At least 270,000 Syrians – more than the population of Orlando, Florida – have fled their homes in southwest Syria since the government launched an offensive against rebels more than two weeks ago, according to the UN Refugee Agency (UNHCR).
Speaking to CNN on Monday, UNHCR spokesman Mohammad Hawari said that the number had “exceeded our expectations of 200,000.”
The refugees are heading to the borders with Jordan and the Israeli-occupied Golan Heights, but neither country is willing to accept them.
The agency believes that the number of displaced people is likely to grow as fighting in the region continues.
Around 6.2 million Syrians have been displaced since the conflict began in 2011 – and a further 6.3 million have fled the country as refugees, according to a recent UNHCR report.
The latest exodus began after the Russian-backed Syrian regime launched an offensive on June 19 to take Daraa province, located south of the capital Damascus. Syrian forces are wresting control from the Turkish-backed Free Syrian Army, as well as terror groups ISIS and Jabhat Fateh al-Sham.
At least 293 people, including rebel fighters, have been killed in the region since the offensive began, according to the Daraa Martyrs Documentation Office.
Seventy-five people, including 23 children and 11 women, were killed on Saturday alone as a result of clashes, Russian and Syrian airstrikes and artillery shelling, the group said Sunday.
Negotiations for an immediate ceasefire in southern Syria are ongoing, Jordan’s Minister for Media Affairs and Communications, Jumana Ghunaimat, confirmed to CNN Monday.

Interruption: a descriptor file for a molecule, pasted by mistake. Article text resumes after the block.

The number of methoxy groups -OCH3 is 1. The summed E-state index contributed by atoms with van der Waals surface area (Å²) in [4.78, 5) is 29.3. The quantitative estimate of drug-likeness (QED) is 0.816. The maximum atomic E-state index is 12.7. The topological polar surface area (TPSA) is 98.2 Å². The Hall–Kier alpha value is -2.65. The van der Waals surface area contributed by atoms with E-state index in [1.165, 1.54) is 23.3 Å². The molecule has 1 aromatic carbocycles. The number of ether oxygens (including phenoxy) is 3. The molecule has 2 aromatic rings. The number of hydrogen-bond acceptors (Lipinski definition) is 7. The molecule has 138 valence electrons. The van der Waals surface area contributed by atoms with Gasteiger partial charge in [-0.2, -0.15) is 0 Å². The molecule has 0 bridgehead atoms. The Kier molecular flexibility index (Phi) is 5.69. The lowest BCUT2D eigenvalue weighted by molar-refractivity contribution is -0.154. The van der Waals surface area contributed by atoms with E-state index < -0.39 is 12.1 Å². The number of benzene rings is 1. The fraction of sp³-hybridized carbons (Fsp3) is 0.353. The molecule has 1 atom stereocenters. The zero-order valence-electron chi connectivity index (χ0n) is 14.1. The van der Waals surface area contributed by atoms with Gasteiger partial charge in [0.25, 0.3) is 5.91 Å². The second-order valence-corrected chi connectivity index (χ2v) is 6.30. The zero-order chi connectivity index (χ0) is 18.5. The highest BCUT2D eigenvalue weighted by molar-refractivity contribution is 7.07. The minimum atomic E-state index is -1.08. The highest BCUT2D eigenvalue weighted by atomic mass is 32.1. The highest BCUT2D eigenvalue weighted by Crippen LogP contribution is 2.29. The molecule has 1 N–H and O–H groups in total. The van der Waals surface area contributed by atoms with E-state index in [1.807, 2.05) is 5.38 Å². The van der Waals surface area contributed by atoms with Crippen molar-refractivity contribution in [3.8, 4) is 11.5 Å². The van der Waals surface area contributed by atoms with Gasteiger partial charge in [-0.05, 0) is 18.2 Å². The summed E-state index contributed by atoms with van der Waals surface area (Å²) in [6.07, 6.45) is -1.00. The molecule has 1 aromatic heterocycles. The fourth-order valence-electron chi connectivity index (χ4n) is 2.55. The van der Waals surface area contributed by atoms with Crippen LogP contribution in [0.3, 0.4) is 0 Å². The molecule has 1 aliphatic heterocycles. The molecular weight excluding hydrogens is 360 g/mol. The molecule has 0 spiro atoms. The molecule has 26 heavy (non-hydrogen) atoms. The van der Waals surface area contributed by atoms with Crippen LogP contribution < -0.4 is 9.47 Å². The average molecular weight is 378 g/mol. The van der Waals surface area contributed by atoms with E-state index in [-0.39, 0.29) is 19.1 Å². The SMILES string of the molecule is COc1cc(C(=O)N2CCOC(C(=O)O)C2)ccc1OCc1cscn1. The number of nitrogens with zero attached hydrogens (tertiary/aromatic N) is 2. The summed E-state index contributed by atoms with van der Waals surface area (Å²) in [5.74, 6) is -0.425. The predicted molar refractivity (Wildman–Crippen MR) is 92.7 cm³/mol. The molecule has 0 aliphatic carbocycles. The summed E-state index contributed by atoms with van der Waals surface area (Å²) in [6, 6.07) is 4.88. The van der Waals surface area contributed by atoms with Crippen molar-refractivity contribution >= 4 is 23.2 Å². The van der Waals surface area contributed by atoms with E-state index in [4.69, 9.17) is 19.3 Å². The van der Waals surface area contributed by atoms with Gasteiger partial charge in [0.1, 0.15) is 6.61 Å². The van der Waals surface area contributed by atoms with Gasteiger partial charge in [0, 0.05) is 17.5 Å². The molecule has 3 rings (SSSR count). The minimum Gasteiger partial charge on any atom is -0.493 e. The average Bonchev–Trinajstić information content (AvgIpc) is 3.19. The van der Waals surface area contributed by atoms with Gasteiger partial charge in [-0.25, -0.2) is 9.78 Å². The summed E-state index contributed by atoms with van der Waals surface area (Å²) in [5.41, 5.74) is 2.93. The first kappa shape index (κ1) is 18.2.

Jordan and Israel are providing aid to the displaced but are refusing to allow Syrian refugees inside their countries. Jordan is already hosting 1.3 million Syrian refugees but closed its borders in 2016 after an ISIS suicide attack killed six of its border guards.
Speaking Friday, Jordanian Foreign Minister Ayman Safadi said that the resource-poor kingdom had “reached its capacity.”
Amnesty International urged the Jordanian government to open its borders to those fleeing Syria, beginning with refugees who are sick or injured.
“Daraa residents are effectively trapped – many of those who are displaced are living in makeshift tents in the searing heat with insufficient food, water or medical care, and with the constant fear of being exposed to attacks at any given point. Jordan’s border is their only gateway to safety,” said Lynn Maalouf, Amnesty International’s Middle East Research Director.
Israel does not typically take in Syrian refugees, except to give them medical treatment. The country has delivered four shipments of aid to displaced people living in tent camps near the Golan Heights border, the Israel Defense Forces (IDF) said last week.
The deliveries included 300 tents, 13 tons of food, 15 tons of baby food, three pallets of medical equipment and medicine and 30 tons of clothing and footwear, according to the IDF.
The army reiterated in its statement Friday that the country “cannot permit Syrians fleeing hostilities to enter Israel, and will continue maintaining Israel’s security interests.”
Kareem Khadder reported from Amman and Judith Vonberg wrote in London